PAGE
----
Filmed entirely in black and white by cinematographer Bruno Delbonnel, the film is an imposing amalgamation of the theatrical and cinematic sensibilities that entraps the audience inside of a foggy dreamscape of its own creation. The story being told here is one we are intimately familiar with, yet it comes off less like a vivid memory and more like a vague recollection of the grim events of a haunted past. The nightmarish world that the film inhabits did not spring fully formed from the mind of Joel Coen, but resulted from the coalescence of a multitude of pronounced influences: The distorted simplicity of German expressionism, the unyielding framing of early 20th century film noir, the bizarre visual symmetry of the paintings of M.C. Escher, and a whole host of others. The overall decorum of the film, from the sharp lines of the architecture to the sparseness of everyday objects to the savvy manipulation of shadows and light, produces a kind of dark echo chamber that serves as the perfect backdrop for a tragedy this sorrowful. From the opening shot of the film, Coen establishes a painstaking sense of tension and dread that threatens to erupt at any moment. The high contrast lighting, as well as the stark, minimalist sets immaculately designed by Stefan Dechant, further enhance the general ambience of foreboding through their rejection of naturalism in favor of sheer artifice. The absence of period accurate sets dramatizes the tragedy at the center of the narrative by casting the audience’s attention squarely upon the characters and story events.

The empty spaces that would have occupied by background visuals are instead filled with the magnificent performances of the cast. Washington, his beard now streaked with gray, portrays an older Macbeth whose glory days are now well behind him. Against the fatalist, expressionistic world of the film, he presents a deeply human face. The actor, who is now 67, adds a winning sense of weariness to the character that was not present in previous iterations. Washington’s endearing performance makes us all the more apprehensive at the prospect of the descent into madness that we know is fast approaching, and all the more mournful when he inevitably does succumb to his own demons. Similar to what Washington adds to the titular character, McDormand brings a graceful sense of age and experience to Lady Macbeth. She gives a more restrained performance that casts the character not as a hysterical temptress, but as a sincere wife who earnestly wants what is best for her husband, making the eventual outcome of the story even more tragic. The rest of the roles are filled with a stately assortment of screen and stage actors that each fill their respective role exceptionally well. The film’s standout performance is undoubtedly Kathryn Hunter, who portrays all three witches and whose mastery of physical acting is astonishing here. The camera emphasizes her movements as she utters the ominous lines that will doom Macbeth while bending her limbs in abnormal directions.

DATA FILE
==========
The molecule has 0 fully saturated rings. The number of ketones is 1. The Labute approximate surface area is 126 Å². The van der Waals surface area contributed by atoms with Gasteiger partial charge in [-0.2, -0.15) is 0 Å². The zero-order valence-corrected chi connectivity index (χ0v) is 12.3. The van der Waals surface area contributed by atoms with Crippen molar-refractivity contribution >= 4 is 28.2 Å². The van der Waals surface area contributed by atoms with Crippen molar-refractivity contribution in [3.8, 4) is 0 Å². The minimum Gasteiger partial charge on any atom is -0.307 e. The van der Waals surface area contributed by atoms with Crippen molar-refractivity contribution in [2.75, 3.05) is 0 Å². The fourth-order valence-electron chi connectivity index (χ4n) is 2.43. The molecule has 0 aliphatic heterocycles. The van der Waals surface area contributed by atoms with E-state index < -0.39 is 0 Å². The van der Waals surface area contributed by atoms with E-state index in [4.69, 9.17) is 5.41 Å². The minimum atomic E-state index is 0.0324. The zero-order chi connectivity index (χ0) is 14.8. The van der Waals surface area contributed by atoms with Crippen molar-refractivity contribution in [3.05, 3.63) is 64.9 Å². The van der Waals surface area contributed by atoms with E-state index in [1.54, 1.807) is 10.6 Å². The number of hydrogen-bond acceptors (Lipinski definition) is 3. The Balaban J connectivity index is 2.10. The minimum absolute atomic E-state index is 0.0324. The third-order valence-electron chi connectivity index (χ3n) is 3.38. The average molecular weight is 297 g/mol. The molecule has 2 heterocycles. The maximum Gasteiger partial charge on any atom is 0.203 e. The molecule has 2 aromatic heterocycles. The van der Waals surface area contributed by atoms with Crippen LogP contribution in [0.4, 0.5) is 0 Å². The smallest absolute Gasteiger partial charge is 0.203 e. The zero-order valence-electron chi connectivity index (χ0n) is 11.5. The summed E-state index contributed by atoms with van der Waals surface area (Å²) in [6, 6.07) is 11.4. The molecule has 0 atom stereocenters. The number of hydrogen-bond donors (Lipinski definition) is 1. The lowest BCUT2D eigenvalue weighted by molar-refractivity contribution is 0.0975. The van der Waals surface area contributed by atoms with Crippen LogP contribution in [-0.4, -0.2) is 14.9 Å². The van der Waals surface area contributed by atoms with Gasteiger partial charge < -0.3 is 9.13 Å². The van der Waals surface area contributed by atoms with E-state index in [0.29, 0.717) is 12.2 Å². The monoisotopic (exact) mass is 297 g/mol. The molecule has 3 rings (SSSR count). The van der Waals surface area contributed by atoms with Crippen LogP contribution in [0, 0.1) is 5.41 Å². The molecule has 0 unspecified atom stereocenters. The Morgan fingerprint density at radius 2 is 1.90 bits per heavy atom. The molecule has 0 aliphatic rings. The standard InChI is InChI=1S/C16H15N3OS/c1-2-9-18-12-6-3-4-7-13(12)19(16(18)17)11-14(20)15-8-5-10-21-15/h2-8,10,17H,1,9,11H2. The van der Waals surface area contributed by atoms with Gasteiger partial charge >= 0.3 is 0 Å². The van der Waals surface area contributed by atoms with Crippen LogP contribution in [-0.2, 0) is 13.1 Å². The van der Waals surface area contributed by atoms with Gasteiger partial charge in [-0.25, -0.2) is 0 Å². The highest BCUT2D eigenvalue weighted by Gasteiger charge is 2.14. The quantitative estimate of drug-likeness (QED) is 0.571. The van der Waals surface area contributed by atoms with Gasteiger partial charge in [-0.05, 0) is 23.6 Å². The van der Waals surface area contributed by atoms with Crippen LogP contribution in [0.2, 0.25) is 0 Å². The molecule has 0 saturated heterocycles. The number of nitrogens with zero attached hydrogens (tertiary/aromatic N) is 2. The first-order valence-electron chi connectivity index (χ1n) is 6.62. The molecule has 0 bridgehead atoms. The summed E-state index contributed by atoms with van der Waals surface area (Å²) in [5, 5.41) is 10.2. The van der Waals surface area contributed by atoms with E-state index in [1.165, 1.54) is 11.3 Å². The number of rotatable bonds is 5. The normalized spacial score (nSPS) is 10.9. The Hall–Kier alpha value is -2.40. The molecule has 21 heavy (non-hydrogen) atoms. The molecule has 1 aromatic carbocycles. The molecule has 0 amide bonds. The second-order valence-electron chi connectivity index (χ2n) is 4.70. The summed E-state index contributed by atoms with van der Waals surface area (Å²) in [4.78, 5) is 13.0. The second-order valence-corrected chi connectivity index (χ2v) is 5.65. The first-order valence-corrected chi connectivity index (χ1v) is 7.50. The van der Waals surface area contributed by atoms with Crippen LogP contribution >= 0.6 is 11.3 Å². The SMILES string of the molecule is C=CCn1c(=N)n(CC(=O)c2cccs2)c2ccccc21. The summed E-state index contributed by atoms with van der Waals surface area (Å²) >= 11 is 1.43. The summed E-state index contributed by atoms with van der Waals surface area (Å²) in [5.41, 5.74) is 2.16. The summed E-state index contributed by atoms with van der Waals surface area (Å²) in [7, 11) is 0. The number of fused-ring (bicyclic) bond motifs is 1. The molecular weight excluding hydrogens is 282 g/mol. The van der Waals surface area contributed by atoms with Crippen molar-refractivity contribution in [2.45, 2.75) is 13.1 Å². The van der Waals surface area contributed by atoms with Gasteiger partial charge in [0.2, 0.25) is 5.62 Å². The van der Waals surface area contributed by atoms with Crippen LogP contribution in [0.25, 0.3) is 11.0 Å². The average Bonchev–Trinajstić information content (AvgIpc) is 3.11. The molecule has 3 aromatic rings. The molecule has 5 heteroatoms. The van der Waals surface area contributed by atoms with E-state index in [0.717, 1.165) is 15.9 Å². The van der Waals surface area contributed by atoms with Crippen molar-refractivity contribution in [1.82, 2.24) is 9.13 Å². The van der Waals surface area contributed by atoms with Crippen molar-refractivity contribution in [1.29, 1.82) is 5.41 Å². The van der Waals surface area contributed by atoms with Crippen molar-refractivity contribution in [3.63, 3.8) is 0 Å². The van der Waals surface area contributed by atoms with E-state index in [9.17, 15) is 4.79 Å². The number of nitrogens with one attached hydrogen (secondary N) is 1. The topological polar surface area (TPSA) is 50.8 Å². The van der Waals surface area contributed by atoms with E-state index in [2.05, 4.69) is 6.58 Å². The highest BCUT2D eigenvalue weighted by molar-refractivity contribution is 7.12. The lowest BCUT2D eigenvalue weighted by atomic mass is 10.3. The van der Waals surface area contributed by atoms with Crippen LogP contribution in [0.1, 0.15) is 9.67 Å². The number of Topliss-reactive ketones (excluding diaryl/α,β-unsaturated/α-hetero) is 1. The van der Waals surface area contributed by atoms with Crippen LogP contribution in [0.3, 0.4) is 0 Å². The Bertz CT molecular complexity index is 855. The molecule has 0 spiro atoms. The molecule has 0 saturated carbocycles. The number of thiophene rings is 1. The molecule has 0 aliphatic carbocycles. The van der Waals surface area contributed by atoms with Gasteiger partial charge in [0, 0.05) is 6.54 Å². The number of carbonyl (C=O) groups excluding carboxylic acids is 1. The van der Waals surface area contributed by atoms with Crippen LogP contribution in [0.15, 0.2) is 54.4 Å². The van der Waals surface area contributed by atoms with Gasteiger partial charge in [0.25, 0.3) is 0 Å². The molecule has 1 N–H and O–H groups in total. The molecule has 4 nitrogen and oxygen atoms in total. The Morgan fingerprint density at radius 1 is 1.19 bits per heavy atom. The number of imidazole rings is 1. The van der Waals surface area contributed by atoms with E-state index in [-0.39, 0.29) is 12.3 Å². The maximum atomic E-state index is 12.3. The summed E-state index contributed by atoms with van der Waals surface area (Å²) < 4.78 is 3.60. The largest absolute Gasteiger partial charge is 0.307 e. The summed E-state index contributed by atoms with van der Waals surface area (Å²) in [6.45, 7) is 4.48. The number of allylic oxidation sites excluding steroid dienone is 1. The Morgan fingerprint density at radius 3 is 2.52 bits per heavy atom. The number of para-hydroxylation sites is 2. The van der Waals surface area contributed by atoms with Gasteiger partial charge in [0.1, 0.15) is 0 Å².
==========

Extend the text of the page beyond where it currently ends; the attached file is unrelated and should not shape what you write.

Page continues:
Photo: Apple/A24

For viewers who have somehow managed to avoid reading Shakespeare’s seminal tragedy, this film is not an especially accessible adaptation. I regret to inform any sophomore English students desperately attempting to understand the tragedy through Shakespeare’s affectations who hoped that this film could act as a substitute that it offers little to assist you in your comprehension of the detailed prose of the play. The plot and prose of the stage play are cut down to accommodate the leaner runtime, leaving behind a sparse narrative framework that proficiently explores the main events of the story. Nevertheless, the exclusion of much of the rhetorical fancy that makes Shakespearean writing so delightfully extra occasionally undercuts the potential for greater theatricality, particularly in the line delivery. All in all, “The Tragedy of Macbeth” is a noteworthy achievement on the part of the filmmakers and the cast. Yet, on a conceptual level, it feels unmistakably redundant amongst a torrent of “Macbeth” films, many of which tell the story of the play with more dramatic aptitude than this film exhibits.